Also somewhat hopeful. We all have a theology whether we know it or not. Theology shouldn’t be strictly formal things. I’m thinking of the biblical instruction to talk about these things when you walk and when you sit, when you lie down and when you rise (Duet 6:7). Anything that encourages that and not a stultifying seriousness is a good freedom. Do we get things wrong? Yep. Is that a big problem? Not if we remember the first point – repentance.

There are several other good observations in the paper, but I’ll leave it there.

Struggling with Words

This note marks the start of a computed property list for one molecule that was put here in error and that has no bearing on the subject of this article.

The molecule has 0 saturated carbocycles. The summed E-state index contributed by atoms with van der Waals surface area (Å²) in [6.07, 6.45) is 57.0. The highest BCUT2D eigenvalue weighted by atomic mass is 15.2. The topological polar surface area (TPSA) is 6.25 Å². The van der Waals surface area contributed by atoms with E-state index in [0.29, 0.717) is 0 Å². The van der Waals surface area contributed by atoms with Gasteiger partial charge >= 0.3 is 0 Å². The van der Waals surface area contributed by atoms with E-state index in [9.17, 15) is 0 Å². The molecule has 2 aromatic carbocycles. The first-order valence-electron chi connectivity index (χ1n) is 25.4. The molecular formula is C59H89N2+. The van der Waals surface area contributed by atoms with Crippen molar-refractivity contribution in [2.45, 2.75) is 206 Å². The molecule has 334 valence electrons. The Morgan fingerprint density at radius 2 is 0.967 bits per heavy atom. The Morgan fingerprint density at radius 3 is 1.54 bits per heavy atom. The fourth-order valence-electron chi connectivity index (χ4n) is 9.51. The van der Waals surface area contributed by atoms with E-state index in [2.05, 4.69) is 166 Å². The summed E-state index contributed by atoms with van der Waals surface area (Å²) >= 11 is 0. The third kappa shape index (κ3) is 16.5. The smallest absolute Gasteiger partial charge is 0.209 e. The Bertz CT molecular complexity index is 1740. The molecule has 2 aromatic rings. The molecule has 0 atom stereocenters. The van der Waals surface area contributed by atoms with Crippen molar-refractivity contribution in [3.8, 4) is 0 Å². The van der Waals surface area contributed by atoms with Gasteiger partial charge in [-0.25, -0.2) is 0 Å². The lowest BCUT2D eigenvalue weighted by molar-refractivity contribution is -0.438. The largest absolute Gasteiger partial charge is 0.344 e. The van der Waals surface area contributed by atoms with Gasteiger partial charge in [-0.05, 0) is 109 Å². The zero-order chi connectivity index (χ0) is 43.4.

Its been a while since I put something up. The main reason is that I’ve been struggling with the format vs. the intent. The format of the web or specifically a blog really is an off the cuff give and take medium. Nobody enjoys a good ironic line or scathing bit of satire more than me, but most of the time that is against the intent of a congregation. Irony and Satire are at best 2nd uses of the law. They point out our failings, but unlike other methods, they are rooted in cynicism. We are sinners and this is the best we can ever expect; have a nice life. The intent of a congregation of Jesus is to refute that cynicism while affirming what casuses it. We are sinners, and this is the best we can expect right now. But we live in the hope of the new creation witnessed in the resurrected Jesus. A new creation that is never perfected here, but we certainly see it in changed lives and a million little things done every day at the urging of the Spirit.